Emily Bronte’s “Wuthering Heights” Essay
Emily Bronte’s “Wuthering Heights”
The story of Heathcliff, the sadistic protagonist of Emily Bronte’s “Wuthering Heights” is so upset that Edgar Linton does not want his lovely daughter, Cathy, to hear it. Heathcliff and Cathy, two prominent characters in the novel, interact in the second half of the novel. Heathcliff’s passages reveal that the tortured character comes about from a childhood without the care of parents (33) while Cathy’s goodness (164) reflects her being raised by a loving father. The different supervision each character experienced while growing up is reflected by their behavior, showing that nurture is a greater factor over one’s personality than nature.
Beginning her description of Heathcliff with the lowly word “degradation”, Nelly, the narrator, tells Lockwood how Heathcliff and Catherine (the mother of Cathy) grow more reckless daily without parental guidance. Nelly recalls these events right before Catherine is injured and stays at Thrushcross Grange for five weeks. Nelly also said that Heathcliff and Catherine “promised… to grow up rude as savages.” The punishments the two received from Joseph and the Curate, Nelly notes, haven’t helped her increase the “small power” she holds over the two, due to the lack of parental guidance. It is also important to note some of the foreshadowing that occurs here: Heathcliff’s return alone in the rain foreshadows his demise. His lack of respect for the church also symbolizes his lack of will and later on immense greediness. Bronte’s genius shines throughout this passage, mixing savagery, love, symbolism, and foreshadowing all in one page.
Nelly’s description of Cathy is spoken on a very positive note, including many of the same devices seen in Heathcliff’s passage. She says that Cathy has not seen or even heard of any bad deeds except for her “slight acts of disobedience”, and that Cathy is “amazed at the blackness of spirit” of Heathcliff. Nelly describes Cathy as a sheltered, gentle, book-loving young daughter of Edgar. In addition, Cathy is said to be extremely well mannered within this section.
Edgar tries to protect his daughter from having to know about an evil soul such as Heathcliff, attempting to prevent the malicious outside force from corrupting her personality. The passage even contains Cathy crying over the miseries of someone she has only met twice so far. She also has a pretty convincing argument as to why she should meet Linton again, foreshadowing her disobedience of her father by going to meet Linton, her only companion outside of Thrushcross Grange. This disobedience will be the main factor in her future encounters with Heathcliff.
Cathy’s extreme kindness and Heathcliff’s great roughness contrast very well. Heathcliff’s description shows him as a wild, undisciplined being. Cathy, on the other hand, is portrayed as a very nice, helpful daughter and a devoted friend to Linton. Heathcliff’s lack of education (Catherine being his only educator) also differs from Cathy’s “lessons for a couple of hours” that she has. Heathcliff’s vow to “grow up as rude [as a savage]” is far from Cathy’s melancholy over not being able to meet Linton again. There is not much that is similar between the two characters, due to both of them being on opposite ends of the spectrum. This lack of similarities is what makes these two characters interesting to follow throughout the novel.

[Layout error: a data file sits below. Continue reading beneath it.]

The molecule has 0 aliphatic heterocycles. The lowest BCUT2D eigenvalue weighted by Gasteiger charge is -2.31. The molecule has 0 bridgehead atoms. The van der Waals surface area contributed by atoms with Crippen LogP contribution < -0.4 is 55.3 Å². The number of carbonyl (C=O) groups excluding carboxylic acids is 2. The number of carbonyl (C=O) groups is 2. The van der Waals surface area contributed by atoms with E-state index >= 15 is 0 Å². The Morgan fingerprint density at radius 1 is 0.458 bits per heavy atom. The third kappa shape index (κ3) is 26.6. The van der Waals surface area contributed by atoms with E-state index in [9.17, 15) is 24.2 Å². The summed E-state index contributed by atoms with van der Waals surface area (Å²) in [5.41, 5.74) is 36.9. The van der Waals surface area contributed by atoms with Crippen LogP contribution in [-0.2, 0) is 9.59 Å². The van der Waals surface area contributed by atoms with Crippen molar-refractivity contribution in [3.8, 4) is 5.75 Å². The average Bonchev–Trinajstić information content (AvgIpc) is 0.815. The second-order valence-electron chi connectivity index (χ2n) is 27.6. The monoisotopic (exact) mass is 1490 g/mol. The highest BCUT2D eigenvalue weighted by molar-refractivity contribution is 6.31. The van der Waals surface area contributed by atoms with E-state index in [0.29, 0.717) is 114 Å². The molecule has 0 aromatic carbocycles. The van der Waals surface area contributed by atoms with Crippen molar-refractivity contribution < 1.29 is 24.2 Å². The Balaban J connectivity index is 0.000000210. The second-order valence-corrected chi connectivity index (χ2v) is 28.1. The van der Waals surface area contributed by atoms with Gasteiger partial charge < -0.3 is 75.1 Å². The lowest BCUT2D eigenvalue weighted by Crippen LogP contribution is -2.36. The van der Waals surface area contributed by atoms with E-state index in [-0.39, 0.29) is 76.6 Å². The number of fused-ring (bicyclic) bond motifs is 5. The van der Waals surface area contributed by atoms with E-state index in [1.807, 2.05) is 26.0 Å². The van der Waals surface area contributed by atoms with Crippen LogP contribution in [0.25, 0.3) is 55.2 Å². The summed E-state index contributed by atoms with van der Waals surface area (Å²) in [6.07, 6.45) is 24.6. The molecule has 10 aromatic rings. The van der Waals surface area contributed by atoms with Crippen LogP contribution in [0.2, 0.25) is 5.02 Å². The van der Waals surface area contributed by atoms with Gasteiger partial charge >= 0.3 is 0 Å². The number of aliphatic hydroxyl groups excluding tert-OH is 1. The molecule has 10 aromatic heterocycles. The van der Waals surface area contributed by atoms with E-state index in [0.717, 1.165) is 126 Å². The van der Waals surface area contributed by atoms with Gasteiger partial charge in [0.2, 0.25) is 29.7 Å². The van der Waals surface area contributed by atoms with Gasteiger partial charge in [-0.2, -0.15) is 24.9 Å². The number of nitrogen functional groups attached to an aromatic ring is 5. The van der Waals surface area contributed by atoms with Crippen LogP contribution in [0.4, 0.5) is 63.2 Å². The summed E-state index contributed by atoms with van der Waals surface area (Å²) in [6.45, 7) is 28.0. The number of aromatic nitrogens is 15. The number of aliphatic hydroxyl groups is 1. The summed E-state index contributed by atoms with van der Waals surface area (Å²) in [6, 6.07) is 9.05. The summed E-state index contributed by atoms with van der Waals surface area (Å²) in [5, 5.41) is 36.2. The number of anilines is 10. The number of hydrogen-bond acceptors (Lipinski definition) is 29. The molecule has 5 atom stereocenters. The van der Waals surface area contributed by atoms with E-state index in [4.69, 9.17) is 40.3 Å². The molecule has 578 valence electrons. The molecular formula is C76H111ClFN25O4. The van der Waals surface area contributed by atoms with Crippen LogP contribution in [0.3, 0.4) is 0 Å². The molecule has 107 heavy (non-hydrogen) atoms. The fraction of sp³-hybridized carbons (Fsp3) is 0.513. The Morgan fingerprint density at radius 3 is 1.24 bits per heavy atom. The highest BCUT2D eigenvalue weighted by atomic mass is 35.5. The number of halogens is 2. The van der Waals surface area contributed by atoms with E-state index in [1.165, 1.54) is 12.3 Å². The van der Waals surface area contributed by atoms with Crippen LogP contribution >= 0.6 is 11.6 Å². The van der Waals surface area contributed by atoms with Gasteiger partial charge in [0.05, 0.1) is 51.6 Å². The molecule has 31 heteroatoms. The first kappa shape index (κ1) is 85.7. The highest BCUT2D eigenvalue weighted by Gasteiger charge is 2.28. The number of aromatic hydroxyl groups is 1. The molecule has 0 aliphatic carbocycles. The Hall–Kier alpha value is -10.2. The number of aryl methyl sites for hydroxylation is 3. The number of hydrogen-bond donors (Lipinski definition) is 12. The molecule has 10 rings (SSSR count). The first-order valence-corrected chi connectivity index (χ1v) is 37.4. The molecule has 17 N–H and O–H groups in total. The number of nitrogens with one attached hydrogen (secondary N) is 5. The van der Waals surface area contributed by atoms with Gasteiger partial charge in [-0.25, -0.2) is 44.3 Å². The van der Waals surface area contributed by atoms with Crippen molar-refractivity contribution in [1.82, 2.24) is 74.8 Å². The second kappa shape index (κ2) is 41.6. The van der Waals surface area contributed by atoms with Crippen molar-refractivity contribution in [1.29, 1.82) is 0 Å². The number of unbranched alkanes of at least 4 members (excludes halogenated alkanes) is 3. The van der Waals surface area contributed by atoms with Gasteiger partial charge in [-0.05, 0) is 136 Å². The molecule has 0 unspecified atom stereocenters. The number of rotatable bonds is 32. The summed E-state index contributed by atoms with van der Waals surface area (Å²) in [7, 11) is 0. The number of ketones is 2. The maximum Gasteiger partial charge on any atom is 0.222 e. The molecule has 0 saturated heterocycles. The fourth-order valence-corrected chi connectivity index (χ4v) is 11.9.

The language in these passages is quite interesting. Nelly uses much harsher language in the passage with Heathcliff than the passage with Cathy, representing the behavior of the two characters. The paces of the narratives also differs, with Heathcliff’s being a more intense rate than Cathy’s, also due to their contrasting actions. Another interesting thing to note is the use of the word naughty. Both passages employ this word, showing a mild form of being disobedient, which cannot be explained by any other means other than just saying that the both have the same author and narrator: Emily Bronte and Nelly Dean, respectively. Also, as seen throughout the book, an unusal amount of referrals to doors are present, most likely to show frames within the framed narrative. Studying these two passages against each other brings one to a deeper meaning than reading each one separately.
Nelly’s descriptions of Heathcliff and Cathy shows that nurture predominates over nature. Cathy, the mix between the peaceful Edgar Linton and the wild Catherine Earnshaw, shows only her positive traits, due to the fact that she was brought up by Edgar alone. Heathcliff, an orphan brought home by Mr. Earnshaw, has had his good qualities disappear through a process which Nelly calls “degradation;” because he was raised up with Hindley, who constantly thought of Heathcliff as an “other.”
These two characters are so dramatically different, even though they were both blessed with good looks and intelligence. One might argue, however, that because Bronte does not give the origins of Heathcliff, he might be born of a family with a tendency to be selfish and greedy. This idea can be countered, though, because Heathcliff was said to have “bore his degradation pretty well at first”, a quality that not many natural tyrants can boast of. Also, the fact that Cathy is the daughter of Catherine and yet shows few of the violent characteristics of her mother tells us that genes play no, or very little, role in how she behaves.